Given the long history of fraud and the continuing obfuscation by major brands, the onus rests on retailers to provide more information to consumers because if they don't why shouldn't we assume that they're hiding something? Much more transparency is required and that would include Costco and Walmart who sell their own label Italian olive oil with a paucity of information. For example, I can't find any information anywhere on the La Civetta brand they both sell. It says product of Italy, made in Puglia but it omits saying that it's 100% from Italian olives. Perhaps it is, who knows, but why can't I find any more information about it, not just on the retailers' web sites but anywhere on the entire internet.
In the final analysis if you want to buy any of these brands you'll have to do your homework and then taste the oil that you buy alongside something we recommend that can be bought directly from Italy. Only then will you understand the quality of the oil you just bought.
One fairly recent development by the more scrupulous producers is to incorporate a QR barcode so you can trace the oil from tree to table, but whether this is available or not, our suggestion would be to at least to find out from the producer’s website whether they actually own any acreage themselves and produce their own oil from locally grown olives.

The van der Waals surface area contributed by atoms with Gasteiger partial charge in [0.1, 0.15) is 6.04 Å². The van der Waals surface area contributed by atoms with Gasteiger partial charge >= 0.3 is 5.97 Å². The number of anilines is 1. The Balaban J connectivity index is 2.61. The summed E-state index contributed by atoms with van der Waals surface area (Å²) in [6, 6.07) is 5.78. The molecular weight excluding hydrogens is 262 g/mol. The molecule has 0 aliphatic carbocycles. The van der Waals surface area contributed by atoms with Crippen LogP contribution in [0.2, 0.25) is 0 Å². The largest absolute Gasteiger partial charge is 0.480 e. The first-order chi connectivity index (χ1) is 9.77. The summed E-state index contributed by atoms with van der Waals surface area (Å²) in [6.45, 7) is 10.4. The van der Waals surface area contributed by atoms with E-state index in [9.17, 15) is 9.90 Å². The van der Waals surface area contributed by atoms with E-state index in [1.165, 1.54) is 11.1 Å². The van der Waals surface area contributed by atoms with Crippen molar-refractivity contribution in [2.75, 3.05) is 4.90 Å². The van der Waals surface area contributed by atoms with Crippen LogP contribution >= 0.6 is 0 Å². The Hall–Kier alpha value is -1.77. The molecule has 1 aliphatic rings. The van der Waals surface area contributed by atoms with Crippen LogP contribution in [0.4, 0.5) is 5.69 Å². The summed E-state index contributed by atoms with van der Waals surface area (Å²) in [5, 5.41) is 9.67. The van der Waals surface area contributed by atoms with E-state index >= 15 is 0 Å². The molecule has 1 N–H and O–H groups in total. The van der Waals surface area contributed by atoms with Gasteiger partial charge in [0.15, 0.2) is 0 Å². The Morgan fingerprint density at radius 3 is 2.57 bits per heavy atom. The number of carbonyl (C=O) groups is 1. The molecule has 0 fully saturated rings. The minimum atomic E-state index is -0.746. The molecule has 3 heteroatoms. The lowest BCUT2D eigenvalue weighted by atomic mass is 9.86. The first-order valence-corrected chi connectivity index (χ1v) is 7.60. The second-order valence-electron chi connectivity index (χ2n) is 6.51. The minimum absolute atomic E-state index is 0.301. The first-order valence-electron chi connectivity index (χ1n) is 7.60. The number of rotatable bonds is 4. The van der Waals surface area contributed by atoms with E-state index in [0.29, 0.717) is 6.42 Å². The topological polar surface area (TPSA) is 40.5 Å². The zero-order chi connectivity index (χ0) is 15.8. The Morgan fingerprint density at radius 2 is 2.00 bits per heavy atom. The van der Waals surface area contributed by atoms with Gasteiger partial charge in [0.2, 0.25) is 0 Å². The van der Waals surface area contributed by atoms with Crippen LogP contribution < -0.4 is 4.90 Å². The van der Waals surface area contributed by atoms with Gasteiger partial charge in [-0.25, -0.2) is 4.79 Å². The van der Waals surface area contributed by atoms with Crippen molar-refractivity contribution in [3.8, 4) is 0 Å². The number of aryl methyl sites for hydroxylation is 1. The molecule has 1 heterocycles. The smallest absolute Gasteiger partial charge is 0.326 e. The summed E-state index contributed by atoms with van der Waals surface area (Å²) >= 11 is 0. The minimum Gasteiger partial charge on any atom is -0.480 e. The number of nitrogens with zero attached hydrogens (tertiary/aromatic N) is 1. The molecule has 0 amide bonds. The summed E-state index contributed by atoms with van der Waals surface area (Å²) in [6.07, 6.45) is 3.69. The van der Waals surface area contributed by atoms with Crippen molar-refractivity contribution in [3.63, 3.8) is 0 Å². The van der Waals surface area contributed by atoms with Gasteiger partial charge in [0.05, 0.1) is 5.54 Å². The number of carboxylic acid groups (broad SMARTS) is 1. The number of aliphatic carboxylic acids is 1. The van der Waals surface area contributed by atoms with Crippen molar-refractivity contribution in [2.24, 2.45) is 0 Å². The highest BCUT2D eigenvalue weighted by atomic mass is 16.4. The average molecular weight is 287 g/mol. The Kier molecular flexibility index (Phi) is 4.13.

This brings us to the point addressed in item (4) at the start of this article.
Olives are in many respects even more delicate than grapes and the more they are handled, the longer they sit around and the more distance they have to travel after harvesting before they are processed at the frantoio, the greater the deterioration will be and this will show up in diminished flavor and higher acidity. To qualify as EVO, the acidity level must be below 0.8% and the best oils are always significantly below this.